A Shift or a Dud?

The attempt to link cameras with the Internet has produced a long line of dead bodies: Samsung Galaxy and Nikon Android Coolpix to name just two that had a lot of early hype along the lines we're hearing today. 

Now we've got another player trying their hand: Zeiss with the just announced but available-in-early-2019 ZX1. (Irony: the name probably should have been Z1, but Nikon got in there and took the Z names first.)

In terms of "camera", the ZX1 is minimal. It's a fixed lens, 37.4mp, full frame camera with an aperture ring, a shutter speed dial, an ISO dial, and a shutter release. There's an EVF in the rangefinder position (upper left on back) and a hot shoe. But that's about it for the traditional camera things. Pretty much everything else about the ZX1 revolves around a sort of embedded smartphone type implementation: large rear touch screen (4.3"), a 512GB SSD, Wi-Fi/Bluetooth/USB-C connectivity, and a bunch of digital horsepower of unknown origin at the moment.

As I've already noted in my Photokina Odds and Ends, the ZX1 seems to be emphasizing the C in my CPM idea expressed over ten years ago (that would be "communicating, programmable, modular").

The idea here is that you have a highly capable imager (37.4mp full frame with a Zeiss lens) with an Internet-based workflow. The large internal SSD gives you plenty of local storage until the point where you can get things up safely into the cloud (or connect via USB-C to your desktop for offload). The large multi-touch display is where you rate, process, and control the flow of images out to where you want them on the Internet (though that means you need to have Wi-Fi access). 

The devil is in the details. Zeiss is already well known for higher-priced products. Here they're adding a lot of high-priced components together to make a final product. This isn't going to be a US$2000 camera, would be my guess. 

You also need a big battery for all that horsepower, which the ZX1 seems to have (3800+mAh), but there's a huge engineering balancing act that needs to be done here: performance versus staying live. The smartphone makers have been playing this delicate game for quite some time; either Zeiss is piggy-backing off them—e.g. using Qualcomm components and patents—of it's done some remarkable engineering, or there will be perceived performance issues with the product when it ships. Hard to know which of those will apply at this point.

But I actually have a bigger question: why are we reinventing the wheel? Marrying what's basically a smartphone without the phone with a dedicated camera internally never struck me as being the right approach.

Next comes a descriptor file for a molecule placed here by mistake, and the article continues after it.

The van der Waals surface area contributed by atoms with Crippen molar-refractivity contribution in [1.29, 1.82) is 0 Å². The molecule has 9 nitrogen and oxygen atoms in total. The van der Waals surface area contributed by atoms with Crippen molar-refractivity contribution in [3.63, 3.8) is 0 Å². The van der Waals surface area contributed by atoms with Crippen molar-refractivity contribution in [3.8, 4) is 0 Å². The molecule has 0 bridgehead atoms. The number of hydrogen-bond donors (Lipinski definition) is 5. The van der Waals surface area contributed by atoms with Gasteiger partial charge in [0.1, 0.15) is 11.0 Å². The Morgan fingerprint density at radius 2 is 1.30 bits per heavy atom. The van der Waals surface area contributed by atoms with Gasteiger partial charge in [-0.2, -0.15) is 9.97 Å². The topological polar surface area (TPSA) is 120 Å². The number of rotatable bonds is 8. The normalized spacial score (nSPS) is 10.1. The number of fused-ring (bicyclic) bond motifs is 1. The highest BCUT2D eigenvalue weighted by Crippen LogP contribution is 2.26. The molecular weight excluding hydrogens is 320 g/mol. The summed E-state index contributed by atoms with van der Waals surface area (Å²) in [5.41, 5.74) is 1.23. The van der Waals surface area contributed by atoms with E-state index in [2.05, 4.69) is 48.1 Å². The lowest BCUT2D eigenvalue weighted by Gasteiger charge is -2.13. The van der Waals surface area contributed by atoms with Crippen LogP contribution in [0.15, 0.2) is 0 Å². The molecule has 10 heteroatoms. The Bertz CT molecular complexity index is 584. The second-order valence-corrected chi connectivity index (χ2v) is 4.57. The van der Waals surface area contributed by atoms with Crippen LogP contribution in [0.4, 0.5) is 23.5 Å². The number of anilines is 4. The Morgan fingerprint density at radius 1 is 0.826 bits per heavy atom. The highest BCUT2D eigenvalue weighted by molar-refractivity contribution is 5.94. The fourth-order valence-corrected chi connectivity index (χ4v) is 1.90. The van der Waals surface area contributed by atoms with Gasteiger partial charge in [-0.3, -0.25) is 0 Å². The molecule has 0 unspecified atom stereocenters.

Just as lenses now need to be in fast and complete communication with a camera body, camera bodies need to be in fast and complete communication with the Internet. As much as I malign Nikon SnapBridge from time to time, the problem with SnapBridge isn't in the idea, it's in the implementation. 

Which brings me to the other late arrival at Photokina, the PIXII. This approach appears to strip a Leica M-mount compatible camera down to the basics, to the point of not even having a rear LCD. Photos simply end up over on your smartphone. 

The implications here are that the camera can be simpler in all aspects, both in terms of external controls (there's one dial; apertures are controlled on M-mount lenses), as well as internal (no power sucking EVF or rear LCD—the camera has an optical finder—no card storage, etc. Whether this approach will work depends upon how securely the camera finds and holds onto your smartphone connection. Plus, obviously, it's going to put storage burden on the smartphone.

I like that new approaches are being considered. I was sad when the DxO One camera went away, as it was the approach I originally outlined back in 2009, and, I believe, still a valid one. To some degree the PIXII is the same thing, only without the physical connection. 

Which brings me back to something I wrote about many moons ago in A Snappier Bridge: the camera makers really just need to give us true connectivity and reasonable programmability. I'm perfectly fine with mounting my iPhone in the hot shoe and running a short cable between it and my DSLR (or mirrorless or compact) camera. Perfectly fine with that. 

What I'm not fine with is how that connection currently works, and what I can do with it quickly and conveniently. 

Consider this really simple workflow: connect the phone and camera via wire. Shoot. As you review, use the already-available star rating capabilities in the camera to rate things. In the background, the stars you assign tell the camera/phone combination what to do with the image. Done. 

My five star images get posted to Twitter via a template I created on the phone. My four star images get moved over as large JPEGs to the phone and transmitted to my publication as time permits. My three star images get moved over to the phone as JPEGs, but aren't sent out yet. 

Coupled with a more robust IPTC entry system—we need to be able to bring up and edit the IPTC caption field while reviewing an image on the camera—I can now be getting images out from the sidelines in near real time, not scrambling to do so at half time.

The failure of imagination in solving real user problems with the existing technologies we have boggles my mind. I'm not sure what my mind thinks about these new approaches to make some hybrid camera; I'll need to actually use them to see if they actually come close to solving real user problems.

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